Bloomin’ April

 
Tulip 003 Wm
 
 

If this post had a subtitle it might be ‘Poised’. It’s the stage I feel the garden is at as we move properly into Spring. Recent days have been cool and growth has slowed. There is so much waiting in the wings and all it would need is a couple of extra degrees on the mercury. But at least it has been dry. Great news for the gardener and much progress has been made. But oh, my aching back.

 
 

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Camassia leichtlinii.

Soon. Very soon.

 
 

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Pulmonaria

The most dramatic feature is still the river of blue and pink flowing down the Precipitous Bank. I’ve been working here over the last couple of days, to the constant soundtrack of birdsong and bees. When this drift established itself there were trees here. Large ones, as you can see from the stump bottom right. The plants were in deep shade. The trees came down and then last year I robbed them of even the partial shade offered by way of the huge conifer growing next to the house. Over summer they struggled. Cutting them back seems to have done the trick. They may have been later to bloom but they’ve been even more floriferous this year.

 
 

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Primula vulgaris

Nature isn’t doing such a bad job herself: native wild primroses growing in the Devon bank at the top of the drive.

 
 

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In the garden they are widespread too, nestling cheek by jowl with the modern hybrids that have been introduced at some point.

 
 

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Erysimum ‘Winter Passion’

I first saw this plant in Annette’s Aberdeen Garden last month and have been looking out for it ever since. It’s a perennial wallflower, like the old favourite ‘Bowles’ Mauve’. Success came a few days ago. A rather eventful shopping trip as it turned out because we almost got struck down by lightning.  There I was with a Euphorbia in each hand, trying to decide as you do, when there was an enormous flash. I heard Mike yelp behind me. He had been facing in the opposite direction to me and had seen the lightning bolt pass directly in front of his nose. Fortunately both Euphorbia came out unscathed. As did the Erysimum. Even more importantly an Itoh peony that I’ve been wanting for ages and had put in the trolley ‘just to think about’, well it wasn’t cheap, also escaped. Mike was OK too. We did have to wait an age to pay. The lightning put the power out and all the tills went down.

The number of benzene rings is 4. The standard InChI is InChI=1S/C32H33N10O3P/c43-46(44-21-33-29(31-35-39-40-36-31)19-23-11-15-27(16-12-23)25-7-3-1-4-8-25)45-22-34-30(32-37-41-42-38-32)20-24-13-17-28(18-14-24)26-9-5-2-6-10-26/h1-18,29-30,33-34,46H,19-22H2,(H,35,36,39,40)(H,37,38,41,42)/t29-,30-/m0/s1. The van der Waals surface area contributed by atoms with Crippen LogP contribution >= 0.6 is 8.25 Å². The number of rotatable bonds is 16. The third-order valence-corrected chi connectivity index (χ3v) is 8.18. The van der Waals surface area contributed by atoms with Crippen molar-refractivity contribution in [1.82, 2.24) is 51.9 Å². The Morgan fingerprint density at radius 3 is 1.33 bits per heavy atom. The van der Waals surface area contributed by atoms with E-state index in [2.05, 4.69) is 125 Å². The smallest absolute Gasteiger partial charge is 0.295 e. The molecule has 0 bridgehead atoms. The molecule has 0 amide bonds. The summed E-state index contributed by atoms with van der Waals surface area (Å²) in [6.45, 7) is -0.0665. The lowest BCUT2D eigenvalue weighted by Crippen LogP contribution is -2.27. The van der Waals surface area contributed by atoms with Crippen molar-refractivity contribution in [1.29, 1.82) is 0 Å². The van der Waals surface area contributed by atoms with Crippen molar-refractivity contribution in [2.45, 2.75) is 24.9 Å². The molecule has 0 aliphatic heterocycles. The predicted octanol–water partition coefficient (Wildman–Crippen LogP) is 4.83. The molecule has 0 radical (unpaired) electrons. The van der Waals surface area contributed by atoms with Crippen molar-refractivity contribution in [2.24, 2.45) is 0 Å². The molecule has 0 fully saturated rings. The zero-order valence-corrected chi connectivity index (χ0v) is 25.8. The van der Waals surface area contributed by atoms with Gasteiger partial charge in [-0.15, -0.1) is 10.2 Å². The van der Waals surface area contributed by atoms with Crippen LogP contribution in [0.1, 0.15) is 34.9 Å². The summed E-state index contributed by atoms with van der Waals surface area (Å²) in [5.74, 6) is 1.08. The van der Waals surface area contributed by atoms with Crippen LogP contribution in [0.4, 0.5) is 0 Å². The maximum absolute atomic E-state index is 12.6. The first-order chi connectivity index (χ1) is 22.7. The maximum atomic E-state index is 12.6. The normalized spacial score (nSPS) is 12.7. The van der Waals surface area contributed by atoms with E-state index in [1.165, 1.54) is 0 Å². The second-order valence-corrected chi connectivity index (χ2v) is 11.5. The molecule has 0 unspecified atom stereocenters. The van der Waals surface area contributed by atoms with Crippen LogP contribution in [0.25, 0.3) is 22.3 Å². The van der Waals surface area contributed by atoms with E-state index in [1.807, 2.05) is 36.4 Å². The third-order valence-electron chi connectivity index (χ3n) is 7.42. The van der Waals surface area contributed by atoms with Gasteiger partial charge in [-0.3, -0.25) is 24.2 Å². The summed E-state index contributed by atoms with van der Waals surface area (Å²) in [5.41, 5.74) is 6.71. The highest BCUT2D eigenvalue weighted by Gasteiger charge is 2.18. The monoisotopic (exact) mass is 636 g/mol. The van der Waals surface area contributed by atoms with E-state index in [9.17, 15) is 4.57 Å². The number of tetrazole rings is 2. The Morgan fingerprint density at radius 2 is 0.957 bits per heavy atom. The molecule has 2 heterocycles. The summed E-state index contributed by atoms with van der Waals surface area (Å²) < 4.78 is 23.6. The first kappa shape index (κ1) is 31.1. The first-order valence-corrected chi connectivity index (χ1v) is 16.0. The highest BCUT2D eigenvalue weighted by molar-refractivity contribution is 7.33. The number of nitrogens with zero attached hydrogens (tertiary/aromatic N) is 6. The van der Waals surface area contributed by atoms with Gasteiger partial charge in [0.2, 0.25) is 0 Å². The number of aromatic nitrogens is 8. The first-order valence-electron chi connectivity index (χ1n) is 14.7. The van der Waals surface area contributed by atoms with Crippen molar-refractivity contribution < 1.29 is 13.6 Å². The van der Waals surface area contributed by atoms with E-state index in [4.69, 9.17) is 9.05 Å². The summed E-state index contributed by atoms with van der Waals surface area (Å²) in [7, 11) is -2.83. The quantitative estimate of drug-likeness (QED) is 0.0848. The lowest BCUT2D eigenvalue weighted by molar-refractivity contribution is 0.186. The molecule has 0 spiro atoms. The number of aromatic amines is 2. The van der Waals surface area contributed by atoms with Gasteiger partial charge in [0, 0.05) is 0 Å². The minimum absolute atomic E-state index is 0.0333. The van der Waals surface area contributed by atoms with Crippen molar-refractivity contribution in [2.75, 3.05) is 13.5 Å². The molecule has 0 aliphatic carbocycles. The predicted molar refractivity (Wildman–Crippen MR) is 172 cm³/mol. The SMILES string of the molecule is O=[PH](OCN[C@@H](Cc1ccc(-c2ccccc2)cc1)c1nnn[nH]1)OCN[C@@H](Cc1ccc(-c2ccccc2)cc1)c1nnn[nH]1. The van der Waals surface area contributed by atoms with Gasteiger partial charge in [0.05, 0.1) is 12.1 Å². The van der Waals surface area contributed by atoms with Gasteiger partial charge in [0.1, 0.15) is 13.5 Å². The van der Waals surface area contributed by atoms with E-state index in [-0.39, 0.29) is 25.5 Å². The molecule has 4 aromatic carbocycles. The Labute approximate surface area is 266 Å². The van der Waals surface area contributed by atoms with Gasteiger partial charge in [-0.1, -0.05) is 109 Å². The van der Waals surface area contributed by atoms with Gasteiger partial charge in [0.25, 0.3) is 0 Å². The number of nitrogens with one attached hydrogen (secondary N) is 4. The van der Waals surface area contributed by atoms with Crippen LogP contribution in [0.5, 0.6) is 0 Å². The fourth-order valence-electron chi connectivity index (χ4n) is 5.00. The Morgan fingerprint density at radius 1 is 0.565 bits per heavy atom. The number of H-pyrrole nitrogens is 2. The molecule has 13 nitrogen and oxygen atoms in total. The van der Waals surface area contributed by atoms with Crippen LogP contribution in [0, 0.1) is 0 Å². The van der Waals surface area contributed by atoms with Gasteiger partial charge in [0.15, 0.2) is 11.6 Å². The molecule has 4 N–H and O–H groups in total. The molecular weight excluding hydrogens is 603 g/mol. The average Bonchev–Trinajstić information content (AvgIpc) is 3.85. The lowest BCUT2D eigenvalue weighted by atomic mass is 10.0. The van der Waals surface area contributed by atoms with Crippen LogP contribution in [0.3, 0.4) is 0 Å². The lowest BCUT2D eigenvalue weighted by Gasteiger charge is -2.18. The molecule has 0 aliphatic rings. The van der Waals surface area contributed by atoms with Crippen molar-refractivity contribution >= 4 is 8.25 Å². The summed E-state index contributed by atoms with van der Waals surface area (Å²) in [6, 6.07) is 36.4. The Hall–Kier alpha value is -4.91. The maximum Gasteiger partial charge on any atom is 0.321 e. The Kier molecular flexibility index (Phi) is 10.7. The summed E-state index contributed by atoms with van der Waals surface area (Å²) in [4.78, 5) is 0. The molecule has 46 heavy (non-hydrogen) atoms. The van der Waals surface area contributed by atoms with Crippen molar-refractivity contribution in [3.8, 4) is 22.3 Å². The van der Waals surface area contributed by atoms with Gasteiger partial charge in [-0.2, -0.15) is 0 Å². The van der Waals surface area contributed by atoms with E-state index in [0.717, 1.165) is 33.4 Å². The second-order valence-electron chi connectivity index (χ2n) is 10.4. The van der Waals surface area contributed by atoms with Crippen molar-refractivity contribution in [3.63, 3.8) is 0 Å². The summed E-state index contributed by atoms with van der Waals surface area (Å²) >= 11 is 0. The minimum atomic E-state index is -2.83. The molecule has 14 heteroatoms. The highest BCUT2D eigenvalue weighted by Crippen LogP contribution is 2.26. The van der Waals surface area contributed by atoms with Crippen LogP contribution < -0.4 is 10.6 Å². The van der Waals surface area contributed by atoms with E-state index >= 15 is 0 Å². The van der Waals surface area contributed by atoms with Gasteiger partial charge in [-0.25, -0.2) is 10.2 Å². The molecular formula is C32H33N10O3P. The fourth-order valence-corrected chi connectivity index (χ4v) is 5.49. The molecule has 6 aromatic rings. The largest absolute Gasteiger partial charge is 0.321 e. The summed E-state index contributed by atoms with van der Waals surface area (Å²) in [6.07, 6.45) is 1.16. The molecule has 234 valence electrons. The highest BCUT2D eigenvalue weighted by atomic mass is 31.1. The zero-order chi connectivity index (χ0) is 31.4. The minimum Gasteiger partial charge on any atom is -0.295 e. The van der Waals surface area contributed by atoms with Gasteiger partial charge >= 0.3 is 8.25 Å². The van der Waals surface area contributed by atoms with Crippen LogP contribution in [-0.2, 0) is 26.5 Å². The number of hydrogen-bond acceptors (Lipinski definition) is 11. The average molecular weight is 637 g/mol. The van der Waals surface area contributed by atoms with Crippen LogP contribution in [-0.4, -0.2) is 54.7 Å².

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Epimedium x versicolour ‘Sulphurium’

 
 

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Viola ‘Molly Sanderson’

I do love a bit of black. The only trouble with black flowers is that they tend to disappear when planted out in the garden. I’ve put these in front of Cerastium tomentosum (Snow in Summer). They already look the business alongside the silver foliage, hopefully the effect will be even stronger when the white flowers emerge.

 
 

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Azalea (inherited, unknown)

 
 

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Anemone ‘Lost Label’

This one is a bit of a mystery too. It’s come with me through two house moves and I’ve long since lost track of the name. Which is shame because she really is a beauty. In previous years Mr P has had the flowers off before they’ve even had time to open. This year he seems to be taking a different route through the garden and long may it continue.

 

I’ll leave you with the last of the camellias..

 
 

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Camellia japonica ‘Adeyaka’

Worth the wait.

 
 

Linking to Carol and Garden Bloggers’ Bloom Day at May Dreams Gardens, where you will find a feast of April bloomers from around the world.

 
 
 

Bloomin' April

pin it?

 
 
 
2017-02-15T19:21:22+00:00 April 15th, 2016|Tags: |108 Comments

108 Comments

  1. annamadeit April 15, 2016 at 7:46 am - Reply

    Love the Camassias in front of that red Phormium… And, the little Wood anemones are adorable! Happy spring to you, Jessica!

    • Jessica April 15, 2016 at 7:41 pm - Reply

      You too Anna. Best time of year!

  2. Amy April 15, 2016 at 7:50 am - Reply

    I love your idea of combining ‘Molly Sanderson’ with Cerastium! Lovely anemone too… And the Erysimum, while not quite worth getting struck by lightning, looks well worth holding on to despite a thunderstorm… 😉

    • Jessica April 15, 2016 at 7:45 pm - Reply

      Strangely there was very little rain, hardly worth putting a brolley up for and perhaps just as well! The thunder and lightning though, really quite dramatic!

      • Diana Studer April 15, 2016 at 11:19 pm - Reply

        taking extreme gardening, very seriously!

        • Jessica April 17, 2016 at 5:44 pm - Reply

          It seems to get more extreme by the day. Thunderbolts though I can do without.

  3. Vera April 15, 2016 at 8:03 am - Reply